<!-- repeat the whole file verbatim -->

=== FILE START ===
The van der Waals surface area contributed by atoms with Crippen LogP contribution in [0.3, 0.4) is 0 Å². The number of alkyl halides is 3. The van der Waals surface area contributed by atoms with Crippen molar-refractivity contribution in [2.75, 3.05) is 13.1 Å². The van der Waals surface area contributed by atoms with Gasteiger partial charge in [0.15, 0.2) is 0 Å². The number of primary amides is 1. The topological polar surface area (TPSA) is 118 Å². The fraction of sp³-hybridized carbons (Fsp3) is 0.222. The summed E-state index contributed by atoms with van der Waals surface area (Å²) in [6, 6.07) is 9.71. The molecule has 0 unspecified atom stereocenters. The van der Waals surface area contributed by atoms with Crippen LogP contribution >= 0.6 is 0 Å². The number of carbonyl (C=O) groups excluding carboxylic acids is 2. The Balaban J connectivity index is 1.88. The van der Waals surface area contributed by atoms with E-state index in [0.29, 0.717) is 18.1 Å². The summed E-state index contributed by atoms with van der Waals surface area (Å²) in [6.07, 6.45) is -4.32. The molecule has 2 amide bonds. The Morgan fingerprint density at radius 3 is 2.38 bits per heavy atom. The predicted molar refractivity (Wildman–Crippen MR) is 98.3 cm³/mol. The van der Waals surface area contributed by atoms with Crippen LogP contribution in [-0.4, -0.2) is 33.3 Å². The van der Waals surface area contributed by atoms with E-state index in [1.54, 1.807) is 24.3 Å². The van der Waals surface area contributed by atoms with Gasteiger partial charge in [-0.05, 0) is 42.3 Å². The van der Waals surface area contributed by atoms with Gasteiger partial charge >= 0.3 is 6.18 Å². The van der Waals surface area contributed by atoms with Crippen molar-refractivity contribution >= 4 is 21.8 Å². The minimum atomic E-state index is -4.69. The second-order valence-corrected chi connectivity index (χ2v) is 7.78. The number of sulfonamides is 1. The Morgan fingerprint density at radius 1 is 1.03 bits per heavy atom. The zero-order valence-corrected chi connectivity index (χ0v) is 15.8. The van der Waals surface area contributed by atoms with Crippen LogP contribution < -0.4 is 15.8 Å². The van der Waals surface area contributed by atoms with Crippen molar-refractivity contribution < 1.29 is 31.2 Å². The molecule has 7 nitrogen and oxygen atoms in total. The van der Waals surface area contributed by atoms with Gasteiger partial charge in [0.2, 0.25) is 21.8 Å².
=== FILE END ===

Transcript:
The van der Waals surface area contributed by atoms with Crippen LogP contribution in [0.3, 0.4) is 0 Å². The number of alkyl halides is 3. The van der Waals surface area contributed by atoms with Crippen molar-refractivity contribution in [2.75, 3.05) is 13.1 Å². The van der Waals surface area contributed by atoms with Gasteiger partial charge in [0.15, 0.2) is 0 Å². The number of primary amides is 1. The topological polar surface area (TPSA) is 118 Å². The fraction of sp³-hybridized carbons (Fsp3) is 0.222. The summed E-state index contributed by atoms with van der Waals surface area (Å²) in [6, 6.07) is 9.71. The molecule has 0 unspecified atom stereocenters. The van der Waals surface area contributed by atoms with Crippen LogP contribution >= 0.6 is 0 Å². The number of carbonyl (C=O) groups excluding carboxylic acids is 2. The Balaban J connectivity index is 1.88. The van der Waals surface area contributed by atoms with E-state index in [0.29, 0.717) is 18.1 Å². The summed E-state index contributed by atoms with van der Waals surface area (Å²) in [6.07, 6.45) is -4.32. The molecule has 2 amide bonds. The Morgan fingerprint density at radius 3 is 2.38 bits per heavy atom. The predicted molar refractivity (Wildman–Crippen MR) is 98.3 cm³/mol. The van der Waals surface area contributed by atoms with Crippen LogP contribution in [-0.4, -0.2) is 33.3 Å². The van der Waals surface area contributed by atoms with E-state index in [1.54, 1.807) is 24.3 Å². The van der Waals surface area contributed by atoms with Gasteiger partial charge in [-0.05, 0) is 42.3 Å². The van der Waals surface area contributed by atoms with Gasteiger partial charge >= 0.3 is 6.18 Å². The van der Waals surface area contributed by atoms with Crippen molar-refractivity contribution >= 4 is 21.8 Å². The minimum atomic E-state index is -4.69. The second-order valence-corrected chi connectivity index (χ2v) is 7.78. The number of sulfonamides is 1. The Morgan fingerprint density at radius 1 is 1.03 bits per heavy atom. The zero-order valence-corrected chi connectivity index (χ0v) is 15.8. The van der Waals surface area contributed by atoms with Crippen LogP contribution < -0.4 is 15.8 Å². The van der Waals surface area contributed by atoms with Crippen molar-refractivity contribution < 1.29 is 31.2 Å². The molecule has 7 nitrogen and oxygen atoms in total. The van der Waals surface area contributed by atoms with Gasteiger partial charge in [0.2, 0.25) is 21.8 Å².